A new reign: Lawrence landmark the Castle Tea Room open again after extensive renovations

Andre Bollaert, executive director of the Castle Tea Room, makes his way down the main staircase and into the entry hall of the home.

Those who attended events or had a meal at the Castle Tea Room years ago might not recognize the inside of the building today.

The Castle Tea Room, or the Castle, located at 1307 Mass., reopened in early May after undergoing massive renovations.

Since the grand opening of the Castle, André Bollaert, executive director, estimates he’s taken 300 to 400 people through the building, three-fourths of whom had been there before.

It’s those peoples’ reactions that are most interesting, Bollaert says.

“They are just amazed at how much nicer it is,” he says. “They loved the building before, but they are blown away.”

The historic landmark now boasts handmade wallpaper, new window treatments, restored stained-glass windows, an elevator and a state-of-the-art, energy-efficient heating and cooling system, among other changes.

“A lot of the expense and work that goes into an outstanding preservation project like this is not evident, because it all makes sense together,” Bollaert says. “We have beautiful woodwork that we didn’t do much to other than clean and refinish. It’s the things that you don’t see that make it a really functional building.”

The restoration of the Castle earned awards for outstanding preservation from the Lawrence Preservation Alliance and from the Kansas Preservation Alliance. The building also received an award for interior lighting design.

Michael Cornwell, lead architect in the restoration of the Castle, says the restoration team was fortunate because the home’s previous owner didn’t make any major structural changes to the building, which helped the restoration project progress smoothly.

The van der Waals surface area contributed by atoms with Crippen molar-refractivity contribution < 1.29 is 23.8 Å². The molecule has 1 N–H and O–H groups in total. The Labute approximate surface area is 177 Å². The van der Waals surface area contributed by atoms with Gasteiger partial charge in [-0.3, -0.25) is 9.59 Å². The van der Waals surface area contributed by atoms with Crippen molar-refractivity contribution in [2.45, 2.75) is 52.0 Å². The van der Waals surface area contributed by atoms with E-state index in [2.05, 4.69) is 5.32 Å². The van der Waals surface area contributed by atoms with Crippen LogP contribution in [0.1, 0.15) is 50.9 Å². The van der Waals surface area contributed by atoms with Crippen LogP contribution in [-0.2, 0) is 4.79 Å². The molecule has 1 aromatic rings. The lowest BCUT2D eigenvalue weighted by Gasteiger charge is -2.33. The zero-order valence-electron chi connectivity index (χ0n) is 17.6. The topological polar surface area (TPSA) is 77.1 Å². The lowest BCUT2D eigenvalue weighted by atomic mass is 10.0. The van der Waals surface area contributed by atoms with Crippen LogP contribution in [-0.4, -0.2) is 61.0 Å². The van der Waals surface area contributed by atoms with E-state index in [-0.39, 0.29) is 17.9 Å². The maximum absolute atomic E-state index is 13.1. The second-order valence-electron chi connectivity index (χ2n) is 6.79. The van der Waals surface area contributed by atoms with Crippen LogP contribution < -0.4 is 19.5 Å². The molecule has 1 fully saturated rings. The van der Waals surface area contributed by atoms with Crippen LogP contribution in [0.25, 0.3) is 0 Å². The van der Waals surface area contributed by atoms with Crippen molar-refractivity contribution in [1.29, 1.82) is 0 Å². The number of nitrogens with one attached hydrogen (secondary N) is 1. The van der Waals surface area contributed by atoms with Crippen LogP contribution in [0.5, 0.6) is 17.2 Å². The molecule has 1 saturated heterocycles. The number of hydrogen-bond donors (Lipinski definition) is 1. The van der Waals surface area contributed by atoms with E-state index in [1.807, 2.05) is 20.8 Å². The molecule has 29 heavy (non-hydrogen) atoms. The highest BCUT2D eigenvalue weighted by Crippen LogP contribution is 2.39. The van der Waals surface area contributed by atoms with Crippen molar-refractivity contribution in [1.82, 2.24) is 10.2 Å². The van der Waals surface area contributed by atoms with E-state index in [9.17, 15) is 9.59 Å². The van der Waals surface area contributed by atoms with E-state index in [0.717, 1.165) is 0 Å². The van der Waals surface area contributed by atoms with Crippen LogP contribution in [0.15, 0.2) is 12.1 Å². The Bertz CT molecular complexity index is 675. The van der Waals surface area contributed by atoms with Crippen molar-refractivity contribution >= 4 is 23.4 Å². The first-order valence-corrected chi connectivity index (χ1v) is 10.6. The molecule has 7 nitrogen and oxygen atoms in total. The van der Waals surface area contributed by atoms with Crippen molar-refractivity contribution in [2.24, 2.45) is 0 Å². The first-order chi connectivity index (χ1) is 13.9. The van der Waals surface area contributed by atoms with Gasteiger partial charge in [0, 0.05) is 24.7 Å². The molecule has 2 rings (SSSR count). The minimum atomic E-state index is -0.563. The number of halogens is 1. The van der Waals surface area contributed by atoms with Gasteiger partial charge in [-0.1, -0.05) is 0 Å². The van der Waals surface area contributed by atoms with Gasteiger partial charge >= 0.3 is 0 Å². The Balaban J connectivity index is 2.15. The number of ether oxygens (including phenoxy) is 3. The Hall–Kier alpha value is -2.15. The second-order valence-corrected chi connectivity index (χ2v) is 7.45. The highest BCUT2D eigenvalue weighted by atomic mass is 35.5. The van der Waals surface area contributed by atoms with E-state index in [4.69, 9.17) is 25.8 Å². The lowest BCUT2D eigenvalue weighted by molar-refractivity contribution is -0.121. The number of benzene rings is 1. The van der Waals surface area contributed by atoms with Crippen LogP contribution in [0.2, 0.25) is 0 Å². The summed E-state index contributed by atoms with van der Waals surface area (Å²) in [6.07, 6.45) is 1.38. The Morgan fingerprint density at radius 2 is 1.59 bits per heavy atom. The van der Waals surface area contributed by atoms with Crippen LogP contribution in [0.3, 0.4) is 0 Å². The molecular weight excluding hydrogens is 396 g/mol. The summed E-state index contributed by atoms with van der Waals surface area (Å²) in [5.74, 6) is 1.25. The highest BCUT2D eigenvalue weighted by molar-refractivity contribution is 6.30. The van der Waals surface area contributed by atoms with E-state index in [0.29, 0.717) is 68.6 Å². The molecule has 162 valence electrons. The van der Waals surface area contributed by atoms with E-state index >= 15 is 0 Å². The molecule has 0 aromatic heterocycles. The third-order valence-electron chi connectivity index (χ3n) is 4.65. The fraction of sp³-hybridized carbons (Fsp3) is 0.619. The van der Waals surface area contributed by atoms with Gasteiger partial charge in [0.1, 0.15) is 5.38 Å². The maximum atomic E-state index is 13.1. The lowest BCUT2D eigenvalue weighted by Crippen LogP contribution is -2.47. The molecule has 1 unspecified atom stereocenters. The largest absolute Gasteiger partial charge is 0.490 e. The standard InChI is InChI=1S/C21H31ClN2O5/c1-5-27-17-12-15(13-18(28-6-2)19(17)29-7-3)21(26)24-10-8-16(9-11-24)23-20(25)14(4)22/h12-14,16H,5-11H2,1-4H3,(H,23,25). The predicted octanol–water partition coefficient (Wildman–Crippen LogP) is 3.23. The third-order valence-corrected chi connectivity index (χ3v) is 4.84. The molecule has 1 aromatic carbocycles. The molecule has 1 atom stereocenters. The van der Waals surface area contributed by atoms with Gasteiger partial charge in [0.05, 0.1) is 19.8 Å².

Built by Kansas architect John Haskell in 1894, the Castle was home to Gen. John Roberts and his family. The house switched owners in 1947 when Libby Kriz-Fiorito decided to turn the space into a restaurant. At that point, the Castle became known as the Castle Tea Room.

Before she died in 2004, Kriz-Fiorito moved most of her estate into the Libuse Kriz-Fiorito Historical Foundation, intending to restore the building and keep it available for public use.

“A home became a public space and then it was preserved,” Bollaert says. “That is so rare. For someone to set aside the resources to do that is just awe-inspiring to me. There are very few homes like this that are open to the public.”

Cornwell, who celebrated his grandmother’s 90th birthday at the Castle Tea Room when Kriz-Fiorito operated it, says he feels lucky to be involved in the restoration because of the historical significance of the building to the Lawrence community.

“It’ll be a nice for the Castle to still live on and continue to have people take advantage of its facilities,” says Cornwell.

Bollaert says that is exactly the legacy Kriz-Fiorito would have wanted the Castle to have.

“She didn’t want it to be a restaurant ever again,” he says. “I think she felt it would be a detriment to the building. What she really enjoyed over the years of operating it as a restaurant were the special events.”

The day after the grand opening of the Castle, Sonja Vicker hosted her daughter’s wedding reception in the building. She had eaten dinner at the Castle there years before, and the venue was the first place she thought of for the reception.

“It was very intimate,” Vicker says. “It’s a very lovely place. We had guests from out of town, they were very impressed with the facilities. It made a very good impression of Lawrence.”

Bollaert credits the warm, comfortable feeling of the house to the color palette and the lighting, especially in contrast to the previous décor.

While the Castle is only available for hosting private events, Bollaert hopes to have it open for small public events, such as tea parties, by the fall. Eventually, he would like the Castle to host programs, historical events and philanthropy projects.